Kevin Kelly, co-founder of Wired, espouses technological determinism—the perspective that certain technologies have inherent qualities that are destined to become increasingly manifest, evoking a technological entropy of sorts. But we play an active role in this process; new technologies are made by us and for us, to modulate our interactions with each other within systems of power that are also of our own making. So, while Kelly deserves our scepticism for ignoring the social dimension of the politics he invokes, he does crystallize an important lesson. Some technologies make it easier to achieve or imagine certain features, and these biases are signs of changes to come. The internet’s proclivity for copying forced changes to the music industry, and now the proclivity for tracking will have a similarly deep impact.
DateMay 11, 2015TitleInquiring Minds: 75 Kevin Kelly – What Technology WantsSegment00:23:54 – 00:25:26Kevin Kelly:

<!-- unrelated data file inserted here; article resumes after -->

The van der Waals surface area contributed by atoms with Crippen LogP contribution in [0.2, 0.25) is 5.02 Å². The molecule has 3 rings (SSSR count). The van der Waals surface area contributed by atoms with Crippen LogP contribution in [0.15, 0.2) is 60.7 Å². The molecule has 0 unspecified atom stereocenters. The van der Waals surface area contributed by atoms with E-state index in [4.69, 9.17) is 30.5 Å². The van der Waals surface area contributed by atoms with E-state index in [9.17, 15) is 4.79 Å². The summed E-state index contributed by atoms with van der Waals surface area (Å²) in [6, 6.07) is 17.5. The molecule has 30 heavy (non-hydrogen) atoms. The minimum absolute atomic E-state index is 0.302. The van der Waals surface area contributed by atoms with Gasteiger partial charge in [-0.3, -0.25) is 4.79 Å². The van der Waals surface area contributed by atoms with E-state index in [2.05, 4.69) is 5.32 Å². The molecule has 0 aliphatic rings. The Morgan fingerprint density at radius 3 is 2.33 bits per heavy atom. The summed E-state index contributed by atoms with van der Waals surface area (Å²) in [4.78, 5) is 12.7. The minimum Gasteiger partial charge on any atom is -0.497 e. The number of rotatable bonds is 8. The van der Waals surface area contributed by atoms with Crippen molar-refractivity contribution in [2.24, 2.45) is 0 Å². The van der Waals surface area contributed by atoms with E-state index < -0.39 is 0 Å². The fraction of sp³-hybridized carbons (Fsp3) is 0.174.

I take the view that not only does technology have its own culture but it also has its own agenda—has its own bias. My writings are trying to uncover: what are those biases in technology? How does it sort of bend things toward itself? The easiest example that I can think of is that technology wants to copy. The internet wants to copy—it’s this huge bias to copy anything that can be copied. And anything that can be copied, if it touches it, it will be copied. You can’t stop the copying of it—you can’t have copy protections, none of those are going to work because it wants to copy so you have to kind of work with its predisposition, its inherent bias to copy things. You have to work with that and if you want to make money on the internet you have to sell things that can’t be easily copied, like trust, immediacy, personalization, or embodiment—stuff like that. So I’m on the lookout for other aspects of this technological world that are biased and there are tendencies or things that are inevitable. These days I’ve come, very reluctantly, to the conclusion that the internet wants to track us.